The Book of Dreams
by Nina George
When Henri ends up in a coma after rescuing a young girl from the Thames, his ex-girlfriend, Eddie, discovers that she is listed as Henri’s next-of-kin in his living will. While Henri lies in a hospital bed, he fitfully revisits the boyhood he spent with his beloved grandfather, who fed him a steady diet of Breton fish and fairy tales.
Meanwhile, Sam, Henri’s sensitive teenage son with whom Henri never had a relationship–Henri was in love with his mother, but too afraid of love to make the relationship work–has never seen his father alive, other than in Henri’s reportages or the video of him heroically saving a girl from drowning. Yet, Sam has a more profound connection with his father than most children of his age. Sam and Eddie, each previously unaware of the other, slowly begin to carve out an unexpected and powerful friendship. But when Sam is on his way to meet his father for the first time, tragedy strikes.
Full of rich, captivating characters, and in placing the serious questions of life and death alongside a wonderful and engrossing story, The Book of Dreams asks with grace and gravitas what we will truly find meaningful in our lives after we are gone.
I didn’t know what I was getting into when I started reading The Book of Dreams, I did have a rough idea of course but beyond that I wasn’t quite sure whether I will like it or not. I was really intrigued by the synopsis and I am glad that it did turn out to be quite a good book. It might not top my favourites list but it could have become a strong contender.
This was my first time reading Nina George and I was so pleasantly surprised by the writing. There’s the relationships between the characters, it’s emotional and every character’s struggle is real and heartbreaking but at the same time, there’s such a warmth to it.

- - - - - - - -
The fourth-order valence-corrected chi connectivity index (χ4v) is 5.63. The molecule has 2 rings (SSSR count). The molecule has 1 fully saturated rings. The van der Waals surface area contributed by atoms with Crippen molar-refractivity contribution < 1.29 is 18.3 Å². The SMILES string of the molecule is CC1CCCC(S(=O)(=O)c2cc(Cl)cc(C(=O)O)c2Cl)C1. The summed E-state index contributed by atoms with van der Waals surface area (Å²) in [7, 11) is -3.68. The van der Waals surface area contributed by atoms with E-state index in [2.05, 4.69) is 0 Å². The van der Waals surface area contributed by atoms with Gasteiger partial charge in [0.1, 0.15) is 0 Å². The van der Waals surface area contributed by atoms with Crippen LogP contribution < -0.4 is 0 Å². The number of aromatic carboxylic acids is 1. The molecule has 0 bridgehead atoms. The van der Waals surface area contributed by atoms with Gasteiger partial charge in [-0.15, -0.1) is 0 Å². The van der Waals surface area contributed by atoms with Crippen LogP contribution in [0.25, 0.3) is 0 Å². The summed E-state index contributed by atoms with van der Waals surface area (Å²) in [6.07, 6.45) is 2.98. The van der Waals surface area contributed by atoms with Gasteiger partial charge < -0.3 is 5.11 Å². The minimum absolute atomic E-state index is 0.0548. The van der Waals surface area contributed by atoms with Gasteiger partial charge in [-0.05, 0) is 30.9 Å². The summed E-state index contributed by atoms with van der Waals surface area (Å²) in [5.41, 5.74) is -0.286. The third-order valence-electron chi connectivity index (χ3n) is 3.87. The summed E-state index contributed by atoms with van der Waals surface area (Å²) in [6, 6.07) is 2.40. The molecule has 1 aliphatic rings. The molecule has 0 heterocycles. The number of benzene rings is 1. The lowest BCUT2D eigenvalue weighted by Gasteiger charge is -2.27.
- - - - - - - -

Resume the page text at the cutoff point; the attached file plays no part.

Henri Skinner was on the way to meet with his estranged son when he’s met with an accident after saving a little girl. Sam, his estranged son, tries to visit Henri whenever he can despite multiple warnings from his mum not to.
While in coma, Henri is dreaming of his past and the secrets he’s had to keep. Then there’s Eddie Tomlin who never really stopped loving Henri, her struggle with the fact still keeps her up at night and it is a bit painful to read, if I am being honest.
Sam, Henri’s son, has synaesthesia, he can sense things others cannot. He finds himself connecting to another comatose patient, a twelve years old girl Madelyn. Madelyn has survived an accident that killed all of her family.
I loved the fact that despite being comatose, I could really see the characters, their hopes and dreams and their struggle to continue to live. Sam was a really good pov for me because he really made me interested in the lives of others whereas I wish I could say the same about others.
If there was something that made this into a less than 4 stars read, it was that. The writing was lyrical and meaningful, the characters (especially Sam and Henri) felt real but I wish I could find all of them equally wonderful. I couldn’t connect to Eddie, even though I felt for her, I didn’t really feel for her. So, there’s that.
Overall, I just wish I could have connected more with characters because this one had all the makings of a memorable book. However for now, it stands at 3.5 stars. If you like books that tell you the difference between existing and living, if you like books where your heart feels heavy after reading it, then this is the book for you.
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